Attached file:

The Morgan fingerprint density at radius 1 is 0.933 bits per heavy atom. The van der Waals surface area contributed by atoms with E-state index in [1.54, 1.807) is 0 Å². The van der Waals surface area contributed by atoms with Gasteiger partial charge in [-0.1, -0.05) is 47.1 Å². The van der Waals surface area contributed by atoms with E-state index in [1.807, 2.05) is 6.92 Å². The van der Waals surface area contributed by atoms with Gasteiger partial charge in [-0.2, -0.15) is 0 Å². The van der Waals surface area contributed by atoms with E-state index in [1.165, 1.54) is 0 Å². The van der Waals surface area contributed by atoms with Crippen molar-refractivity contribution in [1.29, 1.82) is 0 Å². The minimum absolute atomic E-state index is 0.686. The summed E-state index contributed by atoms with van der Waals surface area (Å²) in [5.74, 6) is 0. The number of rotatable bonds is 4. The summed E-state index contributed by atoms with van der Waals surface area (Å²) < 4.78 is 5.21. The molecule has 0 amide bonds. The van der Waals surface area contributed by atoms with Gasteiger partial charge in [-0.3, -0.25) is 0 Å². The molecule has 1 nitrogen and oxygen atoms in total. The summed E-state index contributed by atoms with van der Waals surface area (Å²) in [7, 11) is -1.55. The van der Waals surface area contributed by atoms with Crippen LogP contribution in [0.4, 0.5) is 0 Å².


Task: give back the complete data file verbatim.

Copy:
The Morgan fingerprint density at radius 1 is 0.933 bits per heavy atom. The van der Waals surface area contributed by atoms with E-state index in [1.54, 1.807) is 0 Å². The van der Waals surface area contributed by atoms with Gasteiger partial charge in [-0.1, -0.05) is 47.1 Å². The van der Waals surface area contributed by atoms with E-state index in [1.807, 2.05) is 6.92 Å². The van der Waals surface area contributed by atoms with Gasteiger partial charge in [-0.2, -0.15) is 0 Å². The van der Waals surface area contributed by atoms with E-state index in [1.165, 1.54) is 0 Å². The van der Waals surface area contributed by atoms with Crippen molar-refractivity contribution in [1.29, 1.82) is 0 Å². The minimum absolute atomic E-state index is 0.686. The summed E-state index contributed by atoms with van der Waals surface area (Å²) in [5.74, 6) is 0. The number of rotatable bonds is 4. The summed E-state index contributed by atoms with van der Waals surface area (Å²) < 4.78 is 5.21. The molecule has 0 amide bonds. The van der Waals surface area contributed by atoms with Gasteiger partial charge in [-0.3, -0.25) is 0 Å². The molecule has 1 nitrogen and oxygen atoms in total. The summed E-state index contributed by atoms with van der Waals surface area (Å²) in [7, 11) is -1.55. The van der Waals surface area contributed by atoms with Crippen LogP contribution in [0.4, 0.5) is 0 Å².